Herald: Nature has much to offer and we know little

Nature has much to offer and we know little

03 Dec 2017 05:33am IST

Report by
Eugenio Viassa Monteiro

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03 Dec 2017 05:33am IST

Report by
Eugenio Viassa Monteiro

Leave a comment

Facts prove that greater knowledge is needed to take full advantage of Nature’s bounty. To use it best to our advantage a lot more time and effort must be spent on in-depth study of its wide-ranging features.

A young student observed the widespread use of pesticides sprayed directly on fruit-trees to kill off insects, a procedure thus preventing them from piercing and destroying fruits. Besides being harmful to human health, pesticides also kill many bees and other insects responsible for pollination and fertilization. Claims have been made of a 30 per cent or more reduction in total fruit production as a result!

Professor Dave Goulson of Sussex University points to the overwhelming presence of pesticides and other chemicals used in agriculture:

"Farmland has very little to offer to any wild creature. It could be simply that there is no food for them or it could be, more specifically, exposure to chemical pesticides, or a combination of the two. We appear to be making vast tracts of land inhospitable to most forms of life. If we lose the insects then everything is going to collapse."

Replacing chemicals by organic products could be a solution to improve the productivity of orchards: let more bees and friendly insects live to actively perform their job.

Developed countries have allocated more resources to Nature and collaborative fauna deemed helpful to agriculture. The outcome has paid off as concrete economic results have shown: while having breakfast at hotels you may have noticed many small bottles of multiple-flavoured honey. Honey is produced by bees sucking nectar from flowers; each variety is obtained depending on the flower/nectar the bees sucked from.

Looking after honey bees and their hives is about craftsmanship. Science is incorporated to boost production, create more varieties and mainly to raise standards of quality and hygiene. There are techniques to attract and restrain honey bees to their beehives; they can then be placed in areas where a particular type of flower grows so choosing a specific taste and flavour to the honey produced.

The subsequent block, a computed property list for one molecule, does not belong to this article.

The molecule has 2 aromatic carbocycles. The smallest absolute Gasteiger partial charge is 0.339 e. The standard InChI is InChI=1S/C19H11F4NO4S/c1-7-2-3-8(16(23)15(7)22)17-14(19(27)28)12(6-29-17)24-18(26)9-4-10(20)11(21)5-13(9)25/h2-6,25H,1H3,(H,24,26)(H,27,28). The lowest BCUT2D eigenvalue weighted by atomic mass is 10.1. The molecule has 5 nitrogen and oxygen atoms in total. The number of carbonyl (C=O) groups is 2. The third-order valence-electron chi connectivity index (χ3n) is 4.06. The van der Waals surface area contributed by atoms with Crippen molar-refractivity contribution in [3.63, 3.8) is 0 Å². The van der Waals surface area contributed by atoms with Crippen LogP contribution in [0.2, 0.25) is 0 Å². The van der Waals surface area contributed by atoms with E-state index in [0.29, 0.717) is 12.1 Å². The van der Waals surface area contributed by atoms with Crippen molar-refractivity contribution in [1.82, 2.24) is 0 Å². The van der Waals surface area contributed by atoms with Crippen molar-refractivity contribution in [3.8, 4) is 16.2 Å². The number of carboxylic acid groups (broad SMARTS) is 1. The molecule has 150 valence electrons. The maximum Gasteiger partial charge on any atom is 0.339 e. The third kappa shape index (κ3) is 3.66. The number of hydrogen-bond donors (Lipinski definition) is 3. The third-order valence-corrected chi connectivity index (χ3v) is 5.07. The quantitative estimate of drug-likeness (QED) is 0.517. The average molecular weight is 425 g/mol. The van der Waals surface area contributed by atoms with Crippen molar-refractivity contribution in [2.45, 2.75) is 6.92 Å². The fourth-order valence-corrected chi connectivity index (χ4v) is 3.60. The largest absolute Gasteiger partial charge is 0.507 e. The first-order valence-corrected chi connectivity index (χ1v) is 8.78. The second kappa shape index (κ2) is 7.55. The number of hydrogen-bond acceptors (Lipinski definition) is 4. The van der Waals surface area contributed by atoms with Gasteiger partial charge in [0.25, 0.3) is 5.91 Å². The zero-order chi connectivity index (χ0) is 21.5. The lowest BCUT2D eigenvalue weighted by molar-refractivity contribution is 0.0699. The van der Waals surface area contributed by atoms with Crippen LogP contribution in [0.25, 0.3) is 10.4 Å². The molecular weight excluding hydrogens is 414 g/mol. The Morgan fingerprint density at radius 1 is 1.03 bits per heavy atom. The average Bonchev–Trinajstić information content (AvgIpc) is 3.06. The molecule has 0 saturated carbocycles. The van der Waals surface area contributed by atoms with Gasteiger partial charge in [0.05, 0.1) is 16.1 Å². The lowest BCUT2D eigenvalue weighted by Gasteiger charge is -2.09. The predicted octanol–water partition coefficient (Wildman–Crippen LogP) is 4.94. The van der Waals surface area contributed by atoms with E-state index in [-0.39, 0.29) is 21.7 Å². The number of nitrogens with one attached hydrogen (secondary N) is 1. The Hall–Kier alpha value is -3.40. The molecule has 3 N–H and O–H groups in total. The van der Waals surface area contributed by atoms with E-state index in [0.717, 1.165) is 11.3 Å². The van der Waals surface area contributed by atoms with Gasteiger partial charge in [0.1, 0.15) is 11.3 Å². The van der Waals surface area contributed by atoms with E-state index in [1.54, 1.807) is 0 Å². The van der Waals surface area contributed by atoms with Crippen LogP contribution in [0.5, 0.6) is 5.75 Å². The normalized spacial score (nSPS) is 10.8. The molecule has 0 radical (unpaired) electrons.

Little things, in fact, that add up in a systematic way. If broadly divulged amongst local villagers they may kick-start a number of small and medium sized family enterprises. Such village industries provide self-employment and are highly profitable.

It might play out better still if a villager who has entrepreneurial skills is hired. He/she would have the competence to summon other producers to set up a cooperative or buy honey from them. The honey would then be processed, purified, bottled, labelled with all required specifications and validity date and readied for sale in large quantities.

Selling the produce in volume and variety requires that proper channels need to be recognized. These might be hotels, canteens, catering companies, etc.

The number of families mastering the trade would grow rapidly and so would their incomes.

Knowledge on local plants of economic value, medical and food properties should be organised systematically. It would then be taught at schools to get children acquainted hands-on with such plants, preparing them for large-scale use later.

So too the techniques for the reproduction of vegetable species through cloning (plant tissue culture) have contributed to increase varieties of high economic and nutritional value, within each specie. For example, the ‘alphonso’ mango that will have been singled out by a Portuguese missionary in Goa (therefore the name afonso, just as there are the mal-corada, the monserrate, the fernandina, etc) centuries ago now grows profusely across India. Known for being fleshy, it is nearly fibreless and outstanding in taste, besides displaying a beautiful colour and look when ripe.

Agriculture may become more relevant and prosperous benefitting from the knowhow gathered experimentally and spread amongst farmers.

The acquired, structured knowledge-base ultimately leads to constant expansion as new field applications and crossbreeds are developed.
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